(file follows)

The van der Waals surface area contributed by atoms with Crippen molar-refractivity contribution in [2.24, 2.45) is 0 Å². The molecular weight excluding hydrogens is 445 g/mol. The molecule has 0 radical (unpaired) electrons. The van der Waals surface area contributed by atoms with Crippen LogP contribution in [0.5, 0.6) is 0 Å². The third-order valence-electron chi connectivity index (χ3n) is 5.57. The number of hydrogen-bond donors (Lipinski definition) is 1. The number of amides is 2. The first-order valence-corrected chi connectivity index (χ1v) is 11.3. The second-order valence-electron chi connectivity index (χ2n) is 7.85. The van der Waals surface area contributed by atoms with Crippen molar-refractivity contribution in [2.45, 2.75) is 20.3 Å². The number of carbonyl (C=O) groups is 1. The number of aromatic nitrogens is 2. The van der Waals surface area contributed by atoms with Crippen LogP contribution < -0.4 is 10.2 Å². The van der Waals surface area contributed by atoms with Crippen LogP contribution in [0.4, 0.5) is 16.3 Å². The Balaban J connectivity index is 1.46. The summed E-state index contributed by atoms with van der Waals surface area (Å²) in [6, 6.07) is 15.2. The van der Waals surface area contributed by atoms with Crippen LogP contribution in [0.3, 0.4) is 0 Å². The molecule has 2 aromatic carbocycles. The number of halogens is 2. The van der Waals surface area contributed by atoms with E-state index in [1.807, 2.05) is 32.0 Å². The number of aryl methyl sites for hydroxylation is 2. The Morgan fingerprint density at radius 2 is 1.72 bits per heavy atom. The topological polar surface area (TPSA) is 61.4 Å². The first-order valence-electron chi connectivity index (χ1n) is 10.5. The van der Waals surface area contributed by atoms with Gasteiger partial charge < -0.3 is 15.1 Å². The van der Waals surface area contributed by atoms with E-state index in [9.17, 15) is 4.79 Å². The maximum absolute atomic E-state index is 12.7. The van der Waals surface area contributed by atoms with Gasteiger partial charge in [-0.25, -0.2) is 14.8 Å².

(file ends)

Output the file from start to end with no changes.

The van der Waals surface area contributed by atoms with Crippen molar-refractivity contribution in [2.24, 2.45) is 0 Å². The molecular weight excluding hydrogens is 445 g/mol. The molecule has 0 radical (unpaired) electrons. The van der Waals surface area contributed by atoms with Crippen LogP contribution in [0.5, 0.6) is 0 Å². The third-order valence-electron chi connectivity index (χ3n) is 5.57. The number of hydrogen-bond donors (Lipinski definition) is 1. The number of amides is 2. The first-order valence-corrected chi connectivity index (χ1v) is 11.3. The second-order valence-electron chi connectivity index (χ2n) is 7.85. The van der Waals surface area contributed by atoms with Crippen molar-refractivity contribution in [2.45, 2.75) is 20.3 Å². The number of carbonyl (C=O) groups is 1. The number of aromatic nitrogens is 2. The van der Waals surface area contributed by atoms with Crippen LogP contribution < -0.4 is 10.2 Å². The van der Waals surface area contributed by atoms with Crippen LogP contribution in [0.4, 0.5) is 16.3 Å². The Balaban J connectivity index is 1.46. The summed E-state index contributed by atoms with van der Waals surface area (Å²) in [6, 6.07) is 15.2. The van der Waals surface area contributed by atoms with Crippen LogP contribution in [0.3, 0.4) is 0 Å². The molecule has 2 aromatic carbocycles. The number of halogens is 2. The van der Waals surface area contributed by atoms with E-state index in [1.807, 2.05) is 32.0 Å². The number of aryl methyl sites for hydroxylation is 2. The Morgan fingerprint density at radius 2 is 1.72 bits per heavy atom. The topological polar surface area (TPSA) is 61.4 Å². The first-order valence-electron chi connectivity index (χ1n) is 10.5. The van der Waals surface area contributed by atoms with Gasteiger partial charge < -0.3 is 15.1 Å². The van der Waals surface area contributed by atoms with E-state index in [9.17, 15) is 4.79 Å². The maximum absolute atomic E-state index is 12.7. The van der Waals surface area contributed by atoms with Gasteiger partial charge in [-0.25, -0.2) is 14.8 Å².